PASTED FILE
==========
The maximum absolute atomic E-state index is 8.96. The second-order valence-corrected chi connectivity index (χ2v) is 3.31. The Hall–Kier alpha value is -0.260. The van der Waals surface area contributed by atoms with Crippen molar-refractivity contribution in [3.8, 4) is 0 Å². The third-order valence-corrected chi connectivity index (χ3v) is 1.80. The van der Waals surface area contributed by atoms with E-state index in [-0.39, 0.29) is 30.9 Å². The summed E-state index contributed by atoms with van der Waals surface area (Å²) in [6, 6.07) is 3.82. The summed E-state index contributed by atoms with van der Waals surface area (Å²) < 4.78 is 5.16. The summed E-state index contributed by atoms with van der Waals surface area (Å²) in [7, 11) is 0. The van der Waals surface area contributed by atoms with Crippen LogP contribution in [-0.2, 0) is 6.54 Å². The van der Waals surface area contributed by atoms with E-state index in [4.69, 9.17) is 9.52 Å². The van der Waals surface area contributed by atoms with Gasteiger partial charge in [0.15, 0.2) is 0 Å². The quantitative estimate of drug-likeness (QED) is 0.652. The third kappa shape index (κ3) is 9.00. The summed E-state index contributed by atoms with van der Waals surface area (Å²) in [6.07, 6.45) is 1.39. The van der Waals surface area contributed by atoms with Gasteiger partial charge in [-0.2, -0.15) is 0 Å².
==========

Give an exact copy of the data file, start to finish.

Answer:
The maximum absolute atomic E-state index is 8.96. The second-order valence-corrected chi connectivity index (χ2v) is 3.31. The Hall–Kier alpha value is -0.260. The van der Waals surface area contributed by atoms with Crippen molar-refractivity contribution in [3.8, 4) is 0 Å². The third-order valence-corrected chi connectivity index (χ3v) is 1.80. The van der Waals surface area contributed by atoms with E-state index in [-0.39, 0.29) is 30.9 Å². The summed E-state index contributed by atoms with van der Waals surface area (Å²) in [6, 6.07) is 3.82. The summed E-state index contributed by atoms with van der Waals surface area (Å²) < 4.78 is 5.16. The summed E-state index contributed by atoms with van der Waals surface area (Å²) in [7, 11) is 0. The van der Waals surface area contributed by atoms with Crippen LogP contribution in [-0.2, 0) is 6.54 Å². The van der Waals surface area contributed by atoms with E-state index in [4.69, 9.17) is 9.52 Å². The van der Waals surface area contributed by atoms with Gasteiger partial charge in [0.15, 0.2) is 0 Å². The quantitative estimate of drug-likeness (QED) is 0.652. The third kappa shape index (κ3) is 9.00. The summed E-state index contributed by atoms with van der Waals surface area (Å²) in [6.07, 6.45) is 1.39. The van der Waals surface area contributed by atoms with Gasteiger partial charge in [-0.2, -0.15) is 0 Å².